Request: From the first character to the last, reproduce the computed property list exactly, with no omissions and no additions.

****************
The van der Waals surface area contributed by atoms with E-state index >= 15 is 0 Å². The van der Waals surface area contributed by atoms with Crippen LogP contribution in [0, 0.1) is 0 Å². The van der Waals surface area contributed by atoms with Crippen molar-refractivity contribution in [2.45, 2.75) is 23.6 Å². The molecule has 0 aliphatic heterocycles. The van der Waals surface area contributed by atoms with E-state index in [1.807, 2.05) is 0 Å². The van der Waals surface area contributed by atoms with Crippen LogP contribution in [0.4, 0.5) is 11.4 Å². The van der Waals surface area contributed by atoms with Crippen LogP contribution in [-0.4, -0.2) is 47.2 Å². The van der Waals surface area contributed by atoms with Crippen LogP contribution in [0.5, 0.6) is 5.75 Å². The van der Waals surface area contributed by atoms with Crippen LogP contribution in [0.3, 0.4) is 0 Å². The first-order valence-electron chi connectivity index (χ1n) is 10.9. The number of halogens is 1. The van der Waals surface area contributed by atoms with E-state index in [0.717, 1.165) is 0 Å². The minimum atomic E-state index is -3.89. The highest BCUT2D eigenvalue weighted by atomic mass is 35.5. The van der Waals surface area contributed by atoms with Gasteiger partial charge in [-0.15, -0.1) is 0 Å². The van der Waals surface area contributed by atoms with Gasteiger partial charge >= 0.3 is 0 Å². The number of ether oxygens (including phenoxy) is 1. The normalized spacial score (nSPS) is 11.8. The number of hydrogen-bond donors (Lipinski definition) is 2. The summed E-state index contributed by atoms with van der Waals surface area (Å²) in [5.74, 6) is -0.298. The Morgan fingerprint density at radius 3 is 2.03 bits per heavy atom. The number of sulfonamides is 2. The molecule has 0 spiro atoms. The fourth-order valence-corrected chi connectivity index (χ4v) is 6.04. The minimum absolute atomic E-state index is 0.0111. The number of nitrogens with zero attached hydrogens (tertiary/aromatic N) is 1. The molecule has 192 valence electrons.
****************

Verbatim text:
The van der Waals surface area contributed by atoms with E-state index >= 15 is 0 Å². The van der Waals surface area contributed by atoms with Crippen LogP contribution in [0, 0.1) is 0 Å². The van der Waals surface area contributed by atoms with Crippen molar-refractivity contribution in [2.45, 2.75) is 23.6 Å². The molecule has 0 aliphatic heterocycles. The van der Waals surface area contributed by atoms with E-state index in [1.807, 2.05) is 0 Å². The van der Waals surface area contributed by atoms with Crippen LogP contribution in [0.4, 0.5) is 11.4 Å². The van der Waals surface area contributed by atoms with Crippen LogP contribution in [-0.4, -0.2) is 47.2 Å². The van der Waals surface area contributed by atoms with Crippen LogP contribution in [0.5, 0.6) is 5.75 Å². The van der Waals surface area contributed by atoms with Crippen LogP contribution in [0.3, 0.4) is 0 Å². The first-order valence-electron chi connectivity index (χ1n) is 10.9. The number of halogens is 1. The van der Waals surface area contributed by atoms with E-state index in [0.717, 1.165) is 0 Å². The minimum atomic E-state index is -3.89. The highest BCUT2D eigenvalue weighted by atomic mass is 35.5. The van der Waals surface area contributed by atoms with Gasteiger partial charge in [-0.15, -0.1) is 0 Å². The van der Waals surface area contributed by atoms with Gasteiger partial charge >= 0.3 is 0 Å². The number of ether oxygens (including phenoxy) is 1. The normalized spacial score (nSPS) is 11.8. The number of hydrogen-bond donors (Lipinski definition) is 2. The summed E-state index contributed by atoms with van der Waals surface area (Å²) in [5.74, 6) is -0.298. The Morgan fingerprint density at radius 3 is 2.03 bits per heavy atom. The number of sulfonamides is 2. The molecule has 0 spiro atoms. The fourth-order valence-corrected chi connectivity index (χ4v) is 6.04. The minimum absolute atomic E-state index is 0.0111. The number of nitrogens with zero attached hydrogens (tertiary/aromatic N) is 1. The molecule has 192 valence electrons.